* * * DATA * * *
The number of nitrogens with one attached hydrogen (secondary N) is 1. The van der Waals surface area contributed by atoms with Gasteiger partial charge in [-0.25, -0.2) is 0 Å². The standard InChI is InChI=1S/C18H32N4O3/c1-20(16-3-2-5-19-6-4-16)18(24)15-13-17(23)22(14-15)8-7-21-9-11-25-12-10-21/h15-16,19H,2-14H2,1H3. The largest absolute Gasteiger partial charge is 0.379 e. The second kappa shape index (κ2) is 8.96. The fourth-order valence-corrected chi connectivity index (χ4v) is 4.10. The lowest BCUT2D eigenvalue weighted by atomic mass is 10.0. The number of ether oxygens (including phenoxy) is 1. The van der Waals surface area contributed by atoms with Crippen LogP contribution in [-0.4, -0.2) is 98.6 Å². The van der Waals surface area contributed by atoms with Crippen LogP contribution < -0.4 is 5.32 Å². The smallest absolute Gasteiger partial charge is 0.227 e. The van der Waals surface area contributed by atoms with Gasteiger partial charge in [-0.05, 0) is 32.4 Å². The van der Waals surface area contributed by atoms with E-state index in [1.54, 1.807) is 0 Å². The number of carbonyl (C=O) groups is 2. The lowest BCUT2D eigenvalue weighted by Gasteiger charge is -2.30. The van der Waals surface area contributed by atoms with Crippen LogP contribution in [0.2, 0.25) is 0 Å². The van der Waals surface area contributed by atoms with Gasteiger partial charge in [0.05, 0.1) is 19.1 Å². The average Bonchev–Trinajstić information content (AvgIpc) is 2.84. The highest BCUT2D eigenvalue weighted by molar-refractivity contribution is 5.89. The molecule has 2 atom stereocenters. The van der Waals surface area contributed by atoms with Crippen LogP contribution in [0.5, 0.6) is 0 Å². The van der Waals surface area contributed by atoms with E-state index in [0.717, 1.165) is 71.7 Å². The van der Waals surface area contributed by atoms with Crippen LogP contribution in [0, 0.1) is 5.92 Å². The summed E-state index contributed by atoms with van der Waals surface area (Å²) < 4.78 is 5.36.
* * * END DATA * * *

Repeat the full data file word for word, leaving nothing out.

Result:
The number of nitrogens with one attached hydrogen (secondary N) is 1. The van der Waals surface area contributed by atoms with Gasteiger partial charge in [-0.25, -0.2) is 0 Å². The standard InChI is InChI=1S/C18H32N4O3/c1-20(16-3-2-5-19-6-4-16)18(24)15-13-17(23)22(14-15)8-7-21-9-11-25-12-10-21/h15-16,19H,2-14H2,1H3. The largest absolute Gasteiger partial charge is 0.379 e. The second kappa shape index (κ2) is 8.96. The fourth-order valence-corrected chi connectivity index (χ4v) is 4.10. The lowest BCUT2D eigenvalue weighted by atomic mass is 10.0. The number of ether oxygens (including phenoxy) is 1. The van der Waals surface area contributed by atoms with Crippen LogP contribution in [-0.4, -0.2) is 98.6 Å². The van der Waals surface area contributed by atoms with Crippen LogP contribution < -0.4 is 5.32 Å². The smallest absolute Gasteiger partial charge is 0.227 e. The van der Waals surface area contributed by atoms with Gasteiger partial charge in [-0.05, 0) is 32.4 Å². The van der Waals surface area contributed by atoms with E-state index in [1.54, 1.807) is 0 Å². The number of carbonyl (C=O) groups is 2. The lowest BCUT2D eigenvalue weighted by Gasteiger charge is -2.30. The van der Waals surface area contributed by atoms with Crippen LogP contribution in [0.2, 0.25) is 0 Å². The van der Waals surface area contributed by atoms with Gasteiger partial charge in [0.05, 0.1) is 19.1 Å². The average Bonchev–Trinajstić information content (AvgIpc) is 2.84. The highest BCUT2D eigenvalue weighted by molar-refractivity contribution is 5.89. The molecule has 2 atom stereocenters. The van der Waals surface area contributed by atoms with Crippen LogP contribution in [0.5, 0.6) is 0 Å². The van der Waals surface area contributed by atoms with E-state index in [0.717, 1.165) is 71.7 Å². The van der Waals surface area contributed by atoms with Crippen LogP contribution in [0, 0.1) is 5.92 Å². The summed E-state index contributed by atoms with van der Waals surface area (Å²) < 4.78 is 5.36.